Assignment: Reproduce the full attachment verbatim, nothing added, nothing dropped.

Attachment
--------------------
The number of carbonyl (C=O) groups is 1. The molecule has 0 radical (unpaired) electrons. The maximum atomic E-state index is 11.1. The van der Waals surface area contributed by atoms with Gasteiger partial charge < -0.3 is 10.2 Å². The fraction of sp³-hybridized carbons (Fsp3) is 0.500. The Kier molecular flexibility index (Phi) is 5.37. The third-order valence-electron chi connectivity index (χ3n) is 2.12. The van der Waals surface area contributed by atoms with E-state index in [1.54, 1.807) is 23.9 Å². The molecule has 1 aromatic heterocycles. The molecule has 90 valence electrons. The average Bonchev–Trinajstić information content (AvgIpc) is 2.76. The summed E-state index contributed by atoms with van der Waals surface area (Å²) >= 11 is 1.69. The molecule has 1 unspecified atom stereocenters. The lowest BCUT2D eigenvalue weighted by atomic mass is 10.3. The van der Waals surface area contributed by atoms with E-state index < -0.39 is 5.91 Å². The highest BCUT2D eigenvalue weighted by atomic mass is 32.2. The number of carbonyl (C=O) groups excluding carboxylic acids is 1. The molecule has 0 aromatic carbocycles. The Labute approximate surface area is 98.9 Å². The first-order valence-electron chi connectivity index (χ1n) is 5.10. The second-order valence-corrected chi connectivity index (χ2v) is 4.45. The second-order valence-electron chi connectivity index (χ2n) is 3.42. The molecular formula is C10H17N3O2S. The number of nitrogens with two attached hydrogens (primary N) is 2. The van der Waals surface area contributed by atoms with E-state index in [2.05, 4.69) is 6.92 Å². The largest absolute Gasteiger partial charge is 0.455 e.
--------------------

The number of carbonyl (C=O) groups is 1. The molecule has 0 radical (unpaired) electrons. The maximum atomic E-state index is 11.1. The van der Waals surface area contributed by atoms with Gasteiger partial charge < -0.3 is 10.2 Å². The fraction of sp³-hybridized carbons (Fsp3) is 0.500. The Kier molecular flexibility index (Phi) is 5.37. The third-order valence-electron chi connectivity index (χ3n) is 2.12. The van der Waals surface area contributed by atoms with E-state index in [1.54, 1.807) is 23.9 Å². The molecule has 1 aromatic heterocycles. The molecule has 90 valence electrons. The average Bonchev–Trinajstić information content (AvgIpc) is 2.76. The summed E-state index contributed by atoms with van der Waals surface area (Å²) >= 11 is 1.69. The molecule has 1 unspecified atom stereocenters. The lowest BCUT2D eigenvalue weighted by atomic mass is 10.3. The van der Waals surface area contributed by atoms with E-state index < -0.39 is 5.91 Å². The highest BCUT2D eigenvalue weighted by atomic mass is 32.2. The number of carbonyl (C=O) groups excluding carboxylic acids is 1. The molecule has 0 aromatic carbocycles. The Labute approximate surface area is 98.9 Å². The first-order valence-electron chi connectivity index (χ1n) is 5.10. The second-order valence-corrected chi connectivity index (χ2v) is 4.45. The second-order valence-electron chi connectivity index (χ2n) is 3.42. The molecular formula is C10H17N3O2S. The number of nitrogens with two attached hydrogens (primary N) is 2. The van der Waals surface area contributed by atoms with E-state index in [2.05, 4.69) is 6.92 Å². The largest absolute Gasteiger partial charge is 0.455 e.